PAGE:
MicronPC looks to niche markets for profits

MicronPC wants to be a big little player in the PC business. The former Micron Electronics unit, which announced last week a layoff of 250 workers, is now working to streamline itself and zero in on more profitable niches in the PC market.

MicronPC wants to be a big little player in the PC business. The former Micron Electronics unit, which announced last week a layoff of 250 workers as it completes its acquisition by Gores Technology Group, is now working to streamline itself and zero in on more profitable niches in the PC market.

The company will focus its sales efforts on government and small and medium-sized businesses, scaling back its retail presence, said Mike Adkins, president of MicronPC. Adkins had been president of the PC business at Micron Electronics.

"Our (new) model is not about trying to be the biggest," Adkins said. Instead, "we believe that we can successfully carve out niches" in which the company can be successful.

Nampa, Idaho-based Micron Electronics announced in late March that it would exit the PC business and merge with Web hosting company Interland in a US$130 million stock deal. British holding company Gores, which specializes in revamping and then selling struggling technology companies, acquired Micron's PC unit.

To that end, Adkins said MicronPC has streamlined its operations via job cuts and thinning out its product line. It is also re-evaluating its retail efforts and relationships with suppliers.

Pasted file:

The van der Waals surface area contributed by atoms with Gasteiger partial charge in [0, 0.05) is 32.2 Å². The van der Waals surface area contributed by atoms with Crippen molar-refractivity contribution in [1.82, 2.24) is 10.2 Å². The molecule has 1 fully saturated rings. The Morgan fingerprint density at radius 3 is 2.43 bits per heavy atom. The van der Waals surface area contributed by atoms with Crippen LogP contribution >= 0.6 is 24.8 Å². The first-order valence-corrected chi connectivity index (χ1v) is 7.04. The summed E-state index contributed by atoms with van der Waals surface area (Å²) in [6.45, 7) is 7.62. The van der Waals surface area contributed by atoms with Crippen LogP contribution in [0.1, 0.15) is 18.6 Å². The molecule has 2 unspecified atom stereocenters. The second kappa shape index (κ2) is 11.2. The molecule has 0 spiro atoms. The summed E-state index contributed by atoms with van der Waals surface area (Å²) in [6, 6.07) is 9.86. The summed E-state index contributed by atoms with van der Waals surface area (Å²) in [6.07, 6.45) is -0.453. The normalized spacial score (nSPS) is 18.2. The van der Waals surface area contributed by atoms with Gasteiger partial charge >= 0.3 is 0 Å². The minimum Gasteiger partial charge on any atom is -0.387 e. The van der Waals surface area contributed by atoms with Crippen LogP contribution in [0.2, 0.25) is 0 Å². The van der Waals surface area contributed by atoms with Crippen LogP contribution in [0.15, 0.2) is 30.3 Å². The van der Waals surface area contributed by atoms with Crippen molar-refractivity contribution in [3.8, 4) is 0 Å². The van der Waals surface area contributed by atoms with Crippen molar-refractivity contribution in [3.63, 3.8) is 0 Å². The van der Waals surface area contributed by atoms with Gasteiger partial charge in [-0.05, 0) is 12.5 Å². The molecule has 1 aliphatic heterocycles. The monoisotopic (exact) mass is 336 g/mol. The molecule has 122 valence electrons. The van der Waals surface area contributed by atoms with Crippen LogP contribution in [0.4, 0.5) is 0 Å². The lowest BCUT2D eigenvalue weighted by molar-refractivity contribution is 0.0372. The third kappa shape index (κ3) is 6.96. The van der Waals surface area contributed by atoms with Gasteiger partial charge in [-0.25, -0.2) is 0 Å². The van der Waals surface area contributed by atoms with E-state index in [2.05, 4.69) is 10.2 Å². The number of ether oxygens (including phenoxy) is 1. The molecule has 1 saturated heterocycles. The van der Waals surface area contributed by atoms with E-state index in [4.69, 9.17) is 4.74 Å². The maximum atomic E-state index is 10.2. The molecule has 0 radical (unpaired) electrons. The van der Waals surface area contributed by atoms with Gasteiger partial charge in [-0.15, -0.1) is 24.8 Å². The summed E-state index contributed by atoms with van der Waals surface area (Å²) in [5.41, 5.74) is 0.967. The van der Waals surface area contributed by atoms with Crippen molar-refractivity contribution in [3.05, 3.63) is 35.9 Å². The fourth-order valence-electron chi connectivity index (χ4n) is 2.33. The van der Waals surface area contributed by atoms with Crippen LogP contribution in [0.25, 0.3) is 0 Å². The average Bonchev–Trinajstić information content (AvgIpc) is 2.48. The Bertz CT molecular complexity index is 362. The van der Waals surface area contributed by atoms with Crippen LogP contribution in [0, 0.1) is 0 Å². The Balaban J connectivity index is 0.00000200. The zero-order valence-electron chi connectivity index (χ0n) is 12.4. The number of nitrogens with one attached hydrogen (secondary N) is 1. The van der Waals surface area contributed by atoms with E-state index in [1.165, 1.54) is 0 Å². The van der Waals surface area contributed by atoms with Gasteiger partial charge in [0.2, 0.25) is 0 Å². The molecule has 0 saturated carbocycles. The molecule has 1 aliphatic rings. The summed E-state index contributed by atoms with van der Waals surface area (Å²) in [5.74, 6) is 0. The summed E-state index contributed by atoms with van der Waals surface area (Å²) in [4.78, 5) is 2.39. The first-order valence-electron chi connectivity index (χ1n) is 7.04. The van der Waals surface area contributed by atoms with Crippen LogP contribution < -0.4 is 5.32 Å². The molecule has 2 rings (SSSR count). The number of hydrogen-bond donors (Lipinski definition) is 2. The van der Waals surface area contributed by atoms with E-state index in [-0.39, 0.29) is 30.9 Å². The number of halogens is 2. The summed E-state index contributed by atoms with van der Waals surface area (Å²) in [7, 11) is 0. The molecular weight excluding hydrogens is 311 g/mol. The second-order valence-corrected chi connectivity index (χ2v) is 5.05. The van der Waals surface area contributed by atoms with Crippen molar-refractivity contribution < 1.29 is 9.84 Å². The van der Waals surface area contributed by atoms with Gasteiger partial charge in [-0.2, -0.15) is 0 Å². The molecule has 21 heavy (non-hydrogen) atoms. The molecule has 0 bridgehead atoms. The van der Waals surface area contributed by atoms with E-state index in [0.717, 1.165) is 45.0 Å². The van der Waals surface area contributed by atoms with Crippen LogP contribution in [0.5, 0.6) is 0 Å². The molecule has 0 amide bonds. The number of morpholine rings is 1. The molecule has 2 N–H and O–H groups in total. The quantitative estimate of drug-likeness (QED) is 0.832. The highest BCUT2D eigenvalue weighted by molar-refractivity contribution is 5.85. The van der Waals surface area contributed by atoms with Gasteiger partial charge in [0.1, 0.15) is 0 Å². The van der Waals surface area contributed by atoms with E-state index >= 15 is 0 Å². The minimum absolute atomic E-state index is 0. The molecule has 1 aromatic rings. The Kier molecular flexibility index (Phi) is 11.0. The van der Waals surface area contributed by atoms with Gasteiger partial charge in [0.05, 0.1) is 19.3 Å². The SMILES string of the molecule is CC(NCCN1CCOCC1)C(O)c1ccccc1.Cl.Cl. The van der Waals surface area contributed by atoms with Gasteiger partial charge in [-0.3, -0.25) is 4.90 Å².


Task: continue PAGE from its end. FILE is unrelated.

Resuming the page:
"In the past, we had been trying to be everything to everybody," Adkins said. "That created a lot of redundancy. We've essentially eliminated all that redundancy."

The niche strategy could be a profitable one, an analyst said.

"There are niches available" in the PC market, IDC analyst Roger Kay said. "I think that, in fact, might be the best solution for a lot of (PC) companies."

MicronPC, which now has 1,050 employees, will focus on the "segments and in the markets where we have past and proven successes", Adkins said.

Government sales will be MicronPC's crown jewel. The company expects sales in that sector to make up about 60 percent of its business, he said.

"We will leverage success we've had within the government sector, specifically the federal space, by expanding into state, local and education markets," Adkins said.

MicronPC also plans to continue to sell to small and medium-sized businesses and will maintain a smaller presence at retail.

The company plans to adopt a kiosk strategy, allowing consumers to order PCs directly from it instead of stocking products on retailers' shelves.

"We are still very much interested in retail," Adkins said--but without the inventory problems posed by stocking store shelves. "Building ahead of time, the material starts devaluing the day it leaves the dock."

MicronPC is also exploring contract manufacturing for other companies to help bolster its bottom line and keep its plants busy.

One Micron insider said there has been talk inside the company of manufacturing devices as diverse as cell phones or VCRs.

Adkins said the company is exploring such possibilities.